Transporter Driving - Part One



So, you want to drive the new Transporter? In this article we'll show you how but before we go on, Transporter is under active development and we've taken care to ensure we're only addressing the relatively stable parts of the user experience.

First get your Transporter

You could, as Transporter is open source, build your own binary by downloading the code from If you are not so inclined though, the latest binary releases of the Transporter, for Ubuntu Linux and Mac OS X, are available at releases page.

A look under the hood

If we opened the Transporter's hood, we'd find the simplest Transporter has an engine that looks like this

transporter copy 2

At the core is the pipeline and everything works by attaching things to the pipeline. The things we attach are nodes and they are components in rather versatile plumbing kit. We start with nodes for reading and writing to databases or plain text files or whatever– they can be used as the Source (input) or the Sink (output) of the pipeline.

A Source node is designed to take data from whichever source has been selected and it pumps messages into the pipeline. A message is a wrapper around a JSON/BSON document created by the Source node. The source adds an operation code, insert, update or delete which will tell the eventual recipient what it wants done with the attached document. That message goes down the pipeline to the Sink node.

The Sink node is the opposite of the Source node, designed to take in messages from the pipeline and write them out into whatever output has been selected for them. It uses the message's operation code added by the Source node to decide whether it should insert, update or delete using the message's attached document.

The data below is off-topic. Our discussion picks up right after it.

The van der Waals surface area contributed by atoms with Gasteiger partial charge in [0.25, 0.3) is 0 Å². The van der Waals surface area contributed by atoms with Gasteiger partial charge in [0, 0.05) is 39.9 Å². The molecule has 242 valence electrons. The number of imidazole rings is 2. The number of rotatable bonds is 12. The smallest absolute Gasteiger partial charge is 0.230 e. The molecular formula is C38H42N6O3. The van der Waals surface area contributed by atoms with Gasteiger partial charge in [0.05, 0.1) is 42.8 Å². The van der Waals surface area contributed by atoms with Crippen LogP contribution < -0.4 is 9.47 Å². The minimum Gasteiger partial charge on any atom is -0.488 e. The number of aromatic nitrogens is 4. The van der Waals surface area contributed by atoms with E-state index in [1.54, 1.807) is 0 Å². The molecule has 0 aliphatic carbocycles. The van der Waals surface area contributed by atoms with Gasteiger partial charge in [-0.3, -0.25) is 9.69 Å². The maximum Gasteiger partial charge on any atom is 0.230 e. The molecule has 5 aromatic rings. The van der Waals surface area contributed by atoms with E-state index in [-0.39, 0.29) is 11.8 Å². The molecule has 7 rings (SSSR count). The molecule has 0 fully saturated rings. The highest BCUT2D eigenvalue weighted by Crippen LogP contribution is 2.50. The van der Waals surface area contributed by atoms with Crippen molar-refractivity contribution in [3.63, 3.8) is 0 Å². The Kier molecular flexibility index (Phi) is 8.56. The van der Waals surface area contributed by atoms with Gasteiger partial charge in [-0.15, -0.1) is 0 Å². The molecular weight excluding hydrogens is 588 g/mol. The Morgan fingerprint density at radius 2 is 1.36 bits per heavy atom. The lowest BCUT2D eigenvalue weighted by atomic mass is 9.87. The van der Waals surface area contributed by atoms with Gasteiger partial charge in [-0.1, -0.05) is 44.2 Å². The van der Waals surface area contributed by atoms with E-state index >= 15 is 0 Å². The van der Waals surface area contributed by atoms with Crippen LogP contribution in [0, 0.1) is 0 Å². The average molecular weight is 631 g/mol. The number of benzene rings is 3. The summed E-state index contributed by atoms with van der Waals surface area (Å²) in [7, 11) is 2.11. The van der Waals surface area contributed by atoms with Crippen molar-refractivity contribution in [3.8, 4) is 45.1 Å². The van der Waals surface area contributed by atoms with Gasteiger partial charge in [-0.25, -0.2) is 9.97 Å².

Each Sink and Source is associated with an adapter which can read or write to a particular database or file. It's these associations that we get to define first. Let's create the simplest of Transporters, the file to file transporter and show how this is done.

Creating nodes

For any Transporter, there is at least two parts. The config.yaml file which is where we define the nodes and a JavaScript file where we connect the nodes. Here's our file to file config.yaml:

    type: file
    uri: file:///tmp/foo
    type: file
    uri: file:///tmp/foo2

In the nodes: section we can create nodes with any name. Here we make two, infile and outfile. For each of these, we then define an adapter type in this case file. The file adaptor needs only one other value, the URI of the file it will be reading from or writing too. We specify that with the uri: key and a fully specified URI for the file. The file adapter can take stdout:\\ as a URI too, in which case output goes to the standard out. Save that file as config.yaml. To make sure it's readable as a set of nodes we can run transporter list and we should get back:

Name                 Type            URI  
infile               file            file:///tmp/foo  
outfile              file            file:///tmp/foo2  

We have configured our nodes. Before we move on, its worth noting that the file adaptor reads multiple JSON formatted records from the input file. We've put some mock data in a JSON file, file-to-file/testfile available to download with all these examples. Take that file and copy it to /tmp/foo. Now we're ready to do some plumbing.

Connecting the nodes

We can call our connecting JavaScript file anything we like. Let's keep it simple and call it filetofile.js. In there we can put our code...